The numbers for cell phone use while driving in Europe depend on the country studied.

DWD Rates Climbing

Unfortunately, there has been a rise in DWD fatalities, from 7 percent in 2005 to 11 percent in 2009, according to the National Highway Traffic Safety Administration. And other government agencies are concerned as well.

The Occupational Safety and Health Administration (OSHA) is advising employers to be aware of the problem, and to enforce policies against using a cell phone and driving, since employers face enormous financial and legal issues when their workers text while driving company vehicles. I’ll address that issue and some potential solutions in my next blog.

David B. Bobrosky is a Los Angeles accident attorney at Lewitt Hackman in Encino, California.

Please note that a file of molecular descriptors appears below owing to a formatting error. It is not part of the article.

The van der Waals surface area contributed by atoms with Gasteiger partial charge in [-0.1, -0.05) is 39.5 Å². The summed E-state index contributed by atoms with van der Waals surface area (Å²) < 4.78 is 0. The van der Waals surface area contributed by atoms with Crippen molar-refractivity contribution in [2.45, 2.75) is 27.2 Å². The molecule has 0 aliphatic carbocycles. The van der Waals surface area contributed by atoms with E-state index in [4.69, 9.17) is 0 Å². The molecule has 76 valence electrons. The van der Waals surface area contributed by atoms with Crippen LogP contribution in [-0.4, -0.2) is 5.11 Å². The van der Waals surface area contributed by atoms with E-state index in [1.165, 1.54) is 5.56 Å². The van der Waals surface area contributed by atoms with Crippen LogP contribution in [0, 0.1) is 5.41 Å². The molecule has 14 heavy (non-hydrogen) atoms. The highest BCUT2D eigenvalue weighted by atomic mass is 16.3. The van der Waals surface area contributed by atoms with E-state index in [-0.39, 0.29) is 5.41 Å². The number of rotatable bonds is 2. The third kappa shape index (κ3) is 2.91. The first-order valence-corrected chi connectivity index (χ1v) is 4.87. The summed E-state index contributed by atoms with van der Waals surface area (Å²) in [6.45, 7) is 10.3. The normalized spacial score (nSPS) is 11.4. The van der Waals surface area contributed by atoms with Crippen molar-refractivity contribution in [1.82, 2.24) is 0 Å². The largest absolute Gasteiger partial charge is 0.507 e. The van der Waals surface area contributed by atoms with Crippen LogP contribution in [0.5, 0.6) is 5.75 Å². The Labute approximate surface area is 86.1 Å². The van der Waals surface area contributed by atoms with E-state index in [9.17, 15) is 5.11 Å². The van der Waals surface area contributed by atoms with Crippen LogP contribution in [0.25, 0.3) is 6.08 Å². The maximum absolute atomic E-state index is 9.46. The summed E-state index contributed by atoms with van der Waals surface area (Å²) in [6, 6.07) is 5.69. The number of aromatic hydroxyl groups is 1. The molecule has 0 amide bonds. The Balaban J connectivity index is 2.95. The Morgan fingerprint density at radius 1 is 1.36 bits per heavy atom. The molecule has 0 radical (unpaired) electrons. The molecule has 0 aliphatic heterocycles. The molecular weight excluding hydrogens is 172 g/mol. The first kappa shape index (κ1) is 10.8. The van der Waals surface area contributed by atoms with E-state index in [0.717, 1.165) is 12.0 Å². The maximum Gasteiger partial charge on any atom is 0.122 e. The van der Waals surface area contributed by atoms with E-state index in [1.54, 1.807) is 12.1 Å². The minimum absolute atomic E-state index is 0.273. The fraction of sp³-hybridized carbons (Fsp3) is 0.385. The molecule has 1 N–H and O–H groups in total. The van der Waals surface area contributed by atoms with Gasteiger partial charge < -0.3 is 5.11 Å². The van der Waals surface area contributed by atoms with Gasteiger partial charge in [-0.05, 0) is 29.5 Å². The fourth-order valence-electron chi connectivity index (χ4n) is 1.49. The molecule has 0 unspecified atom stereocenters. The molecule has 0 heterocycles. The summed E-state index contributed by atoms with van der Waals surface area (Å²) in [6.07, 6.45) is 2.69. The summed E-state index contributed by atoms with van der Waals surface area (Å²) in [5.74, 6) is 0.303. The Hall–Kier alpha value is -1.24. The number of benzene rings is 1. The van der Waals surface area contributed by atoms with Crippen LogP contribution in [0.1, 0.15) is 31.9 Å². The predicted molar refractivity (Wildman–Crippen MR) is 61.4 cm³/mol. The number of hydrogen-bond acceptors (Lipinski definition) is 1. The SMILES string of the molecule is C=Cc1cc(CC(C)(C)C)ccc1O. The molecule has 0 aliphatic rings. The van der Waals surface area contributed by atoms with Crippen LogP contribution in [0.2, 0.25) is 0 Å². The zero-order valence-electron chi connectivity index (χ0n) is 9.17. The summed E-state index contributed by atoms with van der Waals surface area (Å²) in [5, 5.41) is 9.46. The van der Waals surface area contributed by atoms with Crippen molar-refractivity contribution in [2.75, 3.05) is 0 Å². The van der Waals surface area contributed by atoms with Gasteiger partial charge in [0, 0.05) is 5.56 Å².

Disclaimer:
This Blog/Web Site is made available by the lawyer or law firm publisher for educational purposes only, to provide general information and a general understanding of the law, not to provide specific legal advice. By using this blog site you understand there is no attorney client relationship between you and the Blog/Web Site publisher. The Blog/Web Site should not be used as a substitute for obtaining legal advice from a licensed professional attorney in your state.
Thursday
Jul212011

Casey Anthony Trial – Lessons in Courtroom Civility & Ethics

by Stephan Mihalovits


The Casey Anthony trial has drawn public interest on an international scale. A horrible tragedy resulted in a young life lost. The defendant mother is widely perceived as guilty. But despite global public interest and the seriousness of Caylee Anthony’s death, the trial and verdict in Florida provide more proof that attorneys oftentimes act unprofessionally to opposing counsel and against ethical guidelines, even when stakes are highest.